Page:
ECB rate cut may turn up heat on banks
THE BOTTOM LINE:THERE IS something very wrong in banking when you could borrow a mortgage from one State-controlled bank, AIB, for as low an interest rate as 2.9 per cent, choose to go into arrears on the loan and use your cash instead to make money by depositing it with another State bank, Permanent TSB, for 3.9 per cent.
In fact, at these rates AIB would be better off not lending on mortgages at all and just putting its capital (ie the State’s) on deposit with Permanent TSB to improve its net interest margin – the difference between what it pays for deposits and charges for loans.
AIB got hammered last year for not passing on a European Central Bank interest rate cut when many had missed the fact that the bank had not actually passed on Frankfurt’s interest rate increases earlier in the year.
Now with talk of another ECB rate cut at tomorrow’s meeting – to a record low of 0.75 per cent – Irish banks will come under renewed pressure from the public and politicians to pass this on to borrowers.
Last week’s supposed “game-changer” deal means that the EU bailout funds can, following a climb-down by Germany, directly recapitalise European banks and member states can avoid lumping further bank debt on already stressed-out sovereign balance sheets.
The Government expects the one-line insertion in that political agreement drafted in the wee small hours of last Friday to give Ireland the opportunity to re-engineer the costly recapitalisation of the Irish banks.
But why would those masters holding the strings of the EU bailout purse want to pick up the State’s almost €30 billion tab for AIB, Bank of Ireland and Permanent TSB when they are worth nothing near this amount and are struggling to return to profitability?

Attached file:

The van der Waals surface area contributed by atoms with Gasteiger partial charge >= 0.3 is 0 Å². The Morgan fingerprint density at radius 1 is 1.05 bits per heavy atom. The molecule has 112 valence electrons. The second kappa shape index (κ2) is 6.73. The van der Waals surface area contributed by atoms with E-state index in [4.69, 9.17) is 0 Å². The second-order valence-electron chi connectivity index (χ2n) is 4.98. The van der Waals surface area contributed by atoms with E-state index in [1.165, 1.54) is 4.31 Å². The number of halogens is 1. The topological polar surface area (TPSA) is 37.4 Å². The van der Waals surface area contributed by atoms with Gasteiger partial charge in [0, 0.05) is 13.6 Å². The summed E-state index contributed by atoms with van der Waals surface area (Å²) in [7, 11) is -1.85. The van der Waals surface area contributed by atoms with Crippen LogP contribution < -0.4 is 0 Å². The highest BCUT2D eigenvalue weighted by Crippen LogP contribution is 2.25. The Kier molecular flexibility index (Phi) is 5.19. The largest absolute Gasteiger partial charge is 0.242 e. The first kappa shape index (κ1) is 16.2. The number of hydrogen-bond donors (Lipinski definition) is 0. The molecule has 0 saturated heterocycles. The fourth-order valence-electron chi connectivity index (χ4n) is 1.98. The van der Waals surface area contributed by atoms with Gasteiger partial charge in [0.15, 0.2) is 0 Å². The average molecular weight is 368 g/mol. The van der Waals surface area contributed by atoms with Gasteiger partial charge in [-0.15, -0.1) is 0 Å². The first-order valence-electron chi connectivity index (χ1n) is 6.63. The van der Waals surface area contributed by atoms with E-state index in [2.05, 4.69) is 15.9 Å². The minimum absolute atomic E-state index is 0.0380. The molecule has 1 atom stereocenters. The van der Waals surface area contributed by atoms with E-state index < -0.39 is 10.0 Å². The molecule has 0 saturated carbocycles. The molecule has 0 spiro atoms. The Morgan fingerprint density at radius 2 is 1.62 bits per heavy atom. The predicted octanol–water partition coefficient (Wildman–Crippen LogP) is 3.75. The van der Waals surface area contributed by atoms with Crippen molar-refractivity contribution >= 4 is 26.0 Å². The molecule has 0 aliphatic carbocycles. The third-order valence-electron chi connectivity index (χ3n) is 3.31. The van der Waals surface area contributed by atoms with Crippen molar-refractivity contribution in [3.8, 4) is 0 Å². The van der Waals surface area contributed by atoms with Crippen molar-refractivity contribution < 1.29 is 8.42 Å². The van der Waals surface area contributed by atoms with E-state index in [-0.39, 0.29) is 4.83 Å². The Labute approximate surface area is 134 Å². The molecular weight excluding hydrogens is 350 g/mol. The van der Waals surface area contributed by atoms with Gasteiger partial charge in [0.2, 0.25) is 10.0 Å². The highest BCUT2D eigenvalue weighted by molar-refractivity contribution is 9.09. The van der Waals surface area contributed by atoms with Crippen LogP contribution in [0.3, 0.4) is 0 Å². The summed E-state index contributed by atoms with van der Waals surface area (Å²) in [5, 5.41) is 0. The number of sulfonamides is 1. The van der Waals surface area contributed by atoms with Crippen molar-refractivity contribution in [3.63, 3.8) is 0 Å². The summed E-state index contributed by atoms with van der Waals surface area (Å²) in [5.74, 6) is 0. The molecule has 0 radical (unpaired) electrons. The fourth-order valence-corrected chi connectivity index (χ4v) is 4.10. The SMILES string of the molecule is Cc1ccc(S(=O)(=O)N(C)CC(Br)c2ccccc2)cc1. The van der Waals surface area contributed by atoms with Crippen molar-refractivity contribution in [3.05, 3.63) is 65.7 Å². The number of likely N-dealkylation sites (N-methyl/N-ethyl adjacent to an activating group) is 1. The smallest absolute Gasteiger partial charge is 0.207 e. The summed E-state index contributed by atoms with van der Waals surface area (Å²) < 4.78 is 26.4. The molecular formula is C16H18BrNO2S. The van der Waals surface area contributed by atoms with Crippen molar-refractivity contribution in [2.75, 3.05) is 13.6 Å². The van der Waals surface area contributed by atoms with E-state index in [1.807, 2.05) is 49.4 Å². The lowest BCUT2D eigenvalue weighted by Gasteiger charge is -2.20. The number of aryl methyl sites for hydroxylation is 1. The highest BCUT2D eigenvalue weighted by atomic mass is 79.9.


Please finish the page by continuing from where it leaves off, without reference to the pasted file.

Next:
This graph shows how the net interest margins have been squeezed by excessive competition during the boom years and, latterly, by the hefty bank guarantee fees.
The Government would point to Prem Watsa of Canadian firm Fairfax, New York billionaire Wilbur Ross and their fellow investors in Bank of Ireland as some who see profits to be made from Irish banks but these are the contrarians of the investment world and are among a minority brave enough to climb into the front of the roller coaster.
The lines in this graph will have to start rising sharply if other new risk investors are to appear on the share registers of the banks.
If the ECB moves tomorrow and reduces its rate, as the market expects, the Irish banks will feel the heat and likely be forced to cut the cost of lending on variable rate mortgages.
The rate on tracker mortgages, which account for more than half of all Irish mortgages, will automatically reduce so that would put an instant squeeze on the banks.
Reducing deposit rates is the least politically sensitive option given the continuing criticism of the banks’ failure to lend in any meaningful way. Permanent TSB, ESB and Ulster Bank have already trimmed deposit rates in recent times so a trend is already starting to emerge.
The unintended consequence of the targets set by the troika to bring bank loans closer in line with deposits is a war for retail and small business deposits as they are easier to gather than reducing the size of loan books. The targets reflect the contradictory commitments that the Irish banks are being forced to meet.
It really comes down to the troika and the Government joining up their thinking and agreeing on the best way to fix the banks. Do they want stable banks operating on profitable models that will attract outside investment and reduce the burden on the State? Or does the ECB want its €65 billion in cheap loans back by the end of next year regardless of the dysfunctional effect this has on the banks?
The banks can only borrow at sustainable levels if the country can, and borrowing large amounts at affordable levels is still some way off, regardless of the State’s efforts tomorrow with the auction of treasury bills aimed at raising €500 million in three-month loans.
In the meantime, the rates the banks pay customers for deposits has to go one way – down. If the ECB moves tomorrow, it would timely for the banks to move too. Relaxing a troika target or two would also help.